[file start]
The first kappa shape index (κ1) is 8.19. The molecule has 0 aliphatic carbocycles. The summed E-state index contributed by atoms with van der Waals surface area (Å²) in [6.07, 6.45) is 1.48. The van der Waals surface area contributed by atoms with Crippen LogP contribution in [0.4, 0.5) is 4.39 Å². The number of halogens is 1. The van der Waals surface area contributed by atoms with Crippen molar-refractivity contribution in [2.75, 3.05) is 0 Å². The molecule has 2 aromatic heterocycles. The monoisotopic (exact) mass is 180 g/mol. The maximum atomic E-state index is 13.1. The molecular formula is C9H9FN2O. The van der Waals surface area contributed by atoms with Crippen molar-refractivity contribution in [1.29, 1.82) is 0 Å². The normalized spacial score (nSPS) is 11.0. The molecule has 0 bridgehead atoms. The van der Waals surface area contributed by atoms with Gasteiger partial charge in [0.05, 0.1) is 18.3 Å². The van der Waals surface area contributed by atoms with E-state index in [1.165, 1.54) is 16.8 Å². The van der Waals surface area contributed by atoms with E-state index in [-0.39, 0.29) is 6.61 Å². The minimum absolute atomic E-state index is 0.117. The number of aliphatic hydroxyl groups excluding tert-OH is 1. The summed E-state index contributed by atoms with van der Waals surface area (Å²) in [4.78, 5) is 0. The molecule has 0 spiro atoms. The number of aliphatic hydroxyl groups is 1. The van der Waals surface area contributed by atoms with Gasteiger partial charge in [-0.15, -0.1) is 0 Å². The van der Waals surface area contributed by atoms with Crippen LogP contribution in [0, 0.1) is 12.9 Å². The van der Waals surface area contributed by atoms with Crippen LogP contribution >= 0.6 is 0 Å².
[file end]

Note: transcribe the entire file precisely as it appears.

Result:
The first kappa shape index (κ1) is 8.19. The molecule has 0 aliphatic carbocycles. The summed E-state index contributed by atoms with van der Waals surface area (Å²) in [6.07, 6.45) is 1.48. The van der Waals surface area contributed by atoms with Crippen LogP contribution in [0.4, 0.5) is 4.39 Å². The number of halogens is 1. The van der Waals surface area contributed by atoms with Crippen molar-refractivity contribution in [2.75, 3.05) is 0 Å². The molecule has 2 aromatic heterocycles. The monoisotopic (exact) mass is 180 g/mol. The maximum atomic E-state index is 13.1. The molecular formula is C9H9FN2O. The van der Waals surface area contributed by atoms with Crippen molar-refractivity contribution in [1.29, 1.82) is 0 Å². The normalized spacial score (nSPS) is 11.0. The molecule has 0 bridgehead atoms. The van der Waals surface area contributed by atoms with Gasteiger partial charge in [0.05, 0.1) is 18.3 Å². The van der Waals surface area contributed by atoms with E-state index in [1.165, 1.54) is 16.8 Å². The van der Waals surface area contributed by atoms with E-state index in [-0.39, 0.29) is 6.61 Å². The minimum absolute atomic E-state index is 0.117. The number of aliphatic hydroxyl groups excluding tert-OH is 1. The summed E-state index contributed by atoms with van der Waals surface area (Å²) in [4.78, 5) is 0. The molecule has 0 spiro atoms. The number of aliphatic hydroxyl groups is 1. The van der Waals surface area contributed by atoms with Gasteiger partial charge in [-0.15, -0.1) is 0 Å². The van der Waals surface area contributed by atoms with Crippen LogP contribution in [0, 0.1) is 12.9 Å². The van der Waals surface area contributed by atoms with Crippen LogP contribution >= 0.6 is 0 Å².